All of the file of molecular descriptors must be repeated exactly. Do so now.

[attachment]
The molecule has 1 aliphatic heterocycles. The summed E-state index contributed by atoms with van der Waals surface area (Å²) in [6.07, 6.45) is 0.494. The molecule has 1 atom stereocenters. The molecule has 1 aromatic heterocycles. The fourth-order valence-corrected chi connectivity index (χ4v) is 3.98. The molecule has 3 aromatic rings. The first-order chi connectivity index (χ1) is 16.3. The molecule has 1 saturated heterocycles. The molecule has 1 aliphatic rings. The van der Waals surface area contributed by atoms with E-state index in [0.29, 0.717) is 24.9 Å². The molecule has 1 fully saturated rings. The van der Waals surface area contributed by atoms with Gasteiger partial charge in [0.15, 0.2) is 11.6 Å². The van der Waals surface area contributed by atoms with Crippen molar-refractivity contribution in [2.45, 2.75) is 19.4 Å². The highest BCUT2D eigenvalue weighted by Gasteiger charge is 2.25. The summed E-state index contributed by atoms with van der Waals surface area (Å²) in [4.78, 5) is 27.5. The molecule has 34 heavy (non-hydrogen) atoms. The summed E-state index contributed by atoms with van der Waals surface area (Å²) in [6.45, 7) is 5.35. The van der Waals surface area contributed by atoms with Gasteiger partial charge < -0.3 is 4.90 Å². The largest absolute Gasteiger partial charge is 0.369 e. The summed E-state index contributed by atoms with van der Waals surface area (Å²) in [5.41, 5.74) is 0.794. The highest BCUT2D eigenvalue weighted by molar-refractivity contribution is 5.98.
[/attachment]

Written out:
The molecule has 1 aliphatic heterocycles. The summed E-state index contributed by atoms with van der Waals surface area (Å²) in [6.07, 6.45) is 0.494. The molecule has 1 atom stereocenters. The molecule has 1 aromatic heterocycles. The fourth-order valence-corrected chi connectivity index (χ4v) is 3.98. The molecule has 3 aromatic rings. The first-order chi connectivity index (χ1) is 16.3. The molecule has 1 saturated heterocycles. The molecule has 1 aliphatic rings. The van der Waals surface area contributed by atoms with E-state index in [0.29, 0.717) is 24.9 Å². The molecule has 1 fully saturated rings. The van der Waals surface area contributed by atoms with Gasteiger partial charge in [0.15, 0.2) is 11.6 Å². The van der Waals surface area contributed by atoms with Crippen molar-refractivity contribution in [2.45, 2.75) is 19.4 Å². The highest BCUT2D eigenvalue weighted by Gasteiger charge is 2.25. The summed E-state index contributed by atoms with van der Waals surface area (Å²) in [4.78, 5) is 27.5. The molecule has 34 heavy (non-hydrogen) atoms. The summed E-state index contributed by atoms with van der Waals surface area (Å²) in [6.45, 7) is 5.35. The van der Waals surface area contributed by atoms with Gasteiger partial charge < -0.3 is 4.90 Å². The largest absolute Gasteiger partial charge is 0.369 e. The summed E-state index contributed by atoms with van der Waals surface area (Å²) in [5.41, 5.74) is 0.794. The highest BCUT2D eigenvalue weighted by molar-refractivity contribution is 5.98.